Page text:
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"Sailing towards Poland" with Joseph Conrad - American University Studies 42 (Hardback)
  • "Sailing towards Poland" with Joseph Conrad - American University Studies 42 (Hardback)
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"Sailing towards Poland" with Joseph Conrad - American University Studies 42 (Hardback)

(author)
£65.95
Hardback 270 Pages / Published: 31/01/2017
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Joseph Conrad ingeniously buried images from Polish literature and culture into his works. Once recognized, these references alter the accepted meanings of the texts. In an interview that was published in Kuryer Polski (in the then Polish city of Ostrawa, now in the Czech Republic) on 26 August 1915, Conrad himself declared about the nineteenth-century Polish poets: "Krasinski, Mickiewicz and Slowacki. Their words are everything for me. I was raised and formed by them." Yet, the Polish sources deeply rooted in Conrad's works have been scantily acknowledged and hardly explored, although notable intertextual theorists have argued that the ultimate understanding of the text comes from the intertext(s).

The first part of this book analyzes Conrad's first novel, Almayer's Folly, and four of his greatest works: Lord Jim, Nostromo, The Secret Agent and Under Western Eyes. Unearthing the cache of Polish references in these works enhances our intellectual and aesthetic appreciation of Conrad as an artist par excellence. The signs recall literary and artistic works as well as aspects of social behavior, as Kristeva and Riffaterre explain. Bloom provides additional insight regarding the writer's struggle to supersede his predecessors.

The second part of the book looks at two autobiographical works: A Personal Record and "A Familiar Preface." With poetic eloquence, Conrad proclaims his victory over his tragic past in A Personal Record. A tone of gaiety rises stubbornly in the midst of complete awareness of sorrow. The tone of "A Familiar Preface" is also unmistakably triumphant. More than joyous, the merriment in these self-portraits celebrates many worldly achievements, but ultimately one great triumph. In his writings the English author has transcended bitter adversities by transfiguring dreadful facts into the perfection and permanence of art.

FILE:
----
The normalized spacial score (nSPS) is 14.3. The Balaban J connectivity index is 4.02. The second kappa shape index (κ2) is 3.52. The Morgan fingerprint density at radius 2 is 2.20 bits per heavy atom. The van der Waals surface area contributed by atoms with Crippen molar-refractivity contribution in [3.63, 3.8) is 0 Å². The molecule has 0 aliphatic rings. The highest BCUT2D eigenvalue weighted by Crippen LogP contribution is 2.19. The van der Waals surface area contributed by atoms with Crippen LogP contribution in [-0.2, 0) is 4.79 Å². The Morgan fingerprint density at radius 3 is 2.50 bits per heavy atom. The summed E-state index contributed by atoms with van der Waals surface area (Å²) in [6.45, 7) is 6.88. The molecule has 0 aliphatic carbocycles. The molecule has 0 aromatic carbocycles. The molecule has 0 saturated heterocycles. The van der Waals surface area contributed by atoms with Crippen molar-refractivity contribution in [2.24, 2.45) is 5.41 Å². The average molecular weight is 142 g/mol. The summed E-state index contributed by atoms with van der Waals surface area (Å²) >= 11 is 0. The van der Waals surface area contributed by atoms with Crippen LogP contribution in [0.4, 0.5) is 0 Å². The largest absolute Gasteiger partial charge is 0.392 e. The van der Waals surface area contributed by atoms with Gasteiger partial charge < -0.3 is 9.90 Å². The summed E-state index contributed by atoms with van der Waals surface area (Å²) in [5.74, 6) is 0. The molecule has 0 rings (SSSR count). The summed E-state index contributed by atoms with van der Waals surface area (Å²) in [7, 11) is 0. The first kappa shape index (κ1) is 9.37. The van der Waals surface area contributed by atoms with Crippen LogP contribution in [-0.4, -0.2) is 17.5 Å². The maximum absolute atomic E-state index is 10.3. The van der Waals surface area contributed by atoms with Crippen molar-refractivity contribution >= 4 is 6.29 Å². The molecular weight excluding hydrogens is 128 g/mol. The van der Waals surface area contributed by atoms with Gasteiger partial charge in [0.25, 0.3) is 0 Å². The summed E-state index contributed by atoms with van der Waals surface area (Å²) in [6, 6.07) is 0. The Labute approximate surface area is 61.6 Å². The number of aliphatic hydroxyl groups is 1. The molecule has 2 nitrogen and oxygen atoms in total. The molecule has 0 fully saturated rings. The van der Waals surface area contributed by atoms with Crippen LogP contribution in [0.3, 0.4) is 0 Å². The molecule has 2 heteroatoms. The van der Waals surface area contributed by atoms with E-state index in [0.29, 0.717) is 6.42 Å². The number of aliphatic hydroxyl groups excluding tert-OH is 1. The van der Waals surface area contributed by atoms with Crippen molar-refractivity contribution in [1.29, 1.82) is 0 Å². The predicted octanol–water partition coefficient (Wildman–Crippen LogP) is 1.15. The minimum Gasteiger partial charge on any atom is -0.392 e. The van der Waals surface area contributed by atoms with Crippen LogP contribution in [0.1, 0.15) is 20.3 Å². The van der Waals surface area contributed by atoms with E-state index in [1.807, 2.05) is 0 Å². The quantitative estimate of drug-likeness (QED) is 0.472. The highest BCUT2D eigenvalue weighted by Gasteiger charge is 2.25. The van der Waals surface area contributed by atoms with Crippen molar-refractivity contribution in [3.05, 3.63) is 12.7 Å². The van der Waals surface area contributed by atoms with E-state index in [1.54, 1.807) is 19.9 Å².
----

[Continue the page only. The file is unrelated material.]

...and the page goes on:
Publisher: Peter Lang Publishing Inc
ISBN: 9781433127526
Number of pages: 270
Weight: 510 g
Dimensions: 225 x 150 mm
Edition: New edition


MEDIA REVIEWS
"In a captivating new book, Jean M. Szczypien's important work deftly reinstates Conrad's enduring attachment to, as well as complex relationship with his native Poland. In its range and depth the book goes much further than to suggest the presence of Conrad's Polish `background' in his fiction. Szczypien's deep and extensive research reveals the subtle character of Conrad's relationship to Poland and Polish literature. Each chapter delivers a welcome addition to Conrad studies and an expert assessment of the intertexts and traces of the Polish literary and linguistic contexts of Conrad's work. Szczypien shows the way in which the language and content of Polish texts, philosophical ideas, and political skepticism, especially of the Romantic period, resonate throughout Conrad's fiction and letters." Susan Jones, Fellow and Tutor in English, St Hilda's College, University of Oxford
"This book is a striking-and strikingly necessary-contribution to the rich and enormously consequential tradition of considering Conrad in light of the literature, culture, history, and politics of his native Poland. Expanding our sense of Conrad's echoes and interactions with Polish literary history to degrees hitherto unappreciated, Jean M. Szczypien advances a suggestive case for an entire symbolic register through which Conrad's fiction is in consistent dialogue with Polish literary precedent, and in the process challenges our understandings of a significant number of Conrad's texts. Readers interested in Conrad's Polish moorings will find themselves irresistibly engaged by this text-and readers not yet interested in such `Polish' questions will find themselves challenged and compelled to change their minds by the significance of the subject and the gravity, eloquence, and provocative elasticity of its treatment here. Definitely an important contribution to current global and internationalist interests in Conrad generally." Peter Lancelot Mallios, University of Maryland
"Jean M. Szczypien has delved deeply into Conrad's Polish background, an area in which almost all of us Anglo-American Conradians are woefully ignorant." Thomas C. Moser, Emeritus Professor of English, Stanford University

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